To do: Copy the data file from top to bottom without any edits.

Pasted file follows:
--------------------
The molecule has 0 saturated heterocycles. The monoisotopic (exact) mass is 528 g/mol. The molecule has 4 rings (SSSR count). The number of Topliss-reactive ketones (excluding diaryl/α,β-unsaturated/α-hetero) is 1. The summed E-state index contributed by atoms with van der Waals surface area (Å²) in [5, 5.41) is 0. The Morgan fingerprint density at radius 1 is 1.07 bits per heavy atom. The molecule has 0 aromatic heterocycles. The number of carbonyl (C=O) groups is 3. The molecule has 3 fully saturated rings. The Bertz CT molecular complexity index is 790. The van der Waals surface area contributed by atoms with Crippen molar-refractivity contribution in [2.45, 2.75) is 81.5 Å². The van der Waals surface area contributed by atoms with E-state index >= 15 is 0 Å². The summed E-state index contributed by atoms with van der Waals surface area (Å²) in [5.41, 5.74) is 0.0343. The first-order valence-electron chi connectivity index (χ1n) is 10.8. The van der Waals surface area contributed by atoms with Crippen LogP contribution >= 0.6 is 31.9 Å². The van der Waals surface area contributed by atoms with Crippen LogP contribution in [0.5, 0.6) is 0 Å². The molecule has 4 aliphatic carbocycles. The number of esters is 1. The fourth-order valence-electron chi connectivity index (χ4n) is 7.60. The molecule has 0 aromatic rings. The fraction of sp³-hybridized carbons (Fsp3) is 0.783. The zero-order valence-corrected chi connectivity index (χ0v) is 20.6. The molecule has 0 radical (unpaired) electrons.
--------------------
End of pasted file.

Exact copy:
The molecule has 0 saturated heterocycles. The monoisotopic (exact) mass is 528 g/mol. The molecule has 4 rings (SSSR count). The number of Topliss-reactive ketones (excluding diaryl/α,β-unsaturated/α-hetero) is 1. The summed E-state index contributed by atoms with van der Waals surface area (Å²) in [5, 5.41) is 0. The Morgan fingerprint density at radius 1 is 1.07 bits per heavy atom. The molecule has 0 aromatic heterocycles. The number of carbonyl (C=O) groups is 3. The molecule has 3 fully saturated rings. The Bertz CT molecular complexity index is 790. The van der Waals surface area contributed by atoms with Crippen molar-refractivity contribution in [2.45, 2.75) is 81.5 Å². The van der Waals surface area contributed by atoms with E-state index >= 15 is 0 Å². The summed E-state index contributed by atoms with van der Waals surface area (Å²) in [5.41, 5.74) is 0.0343. The first-order valence-electron chi connectivity index (χ1n) is 10.8. The van der Waals surface area contributed by atoms with Crippen LogP contribution >= 0.6 is 31.9 Å². The van der Waals surface area contributed by atoms with Crippen LogP contribution in [0.5, 0.6) is 0 Å². The molecule has 4 aliphatic carbocycles. The number of esters is 1. The fourth-order valence-electron chi connectivity index (χ4n) is 7.60. The molecule has 0 aromatic rings. The fraction of sp³-hybridized carbons (Fsp3) is 0.783. The zero-order valence-corrected chi connectivity index (χ0v) is 20.6. The molecule has 0 radical (unpaired) electrons.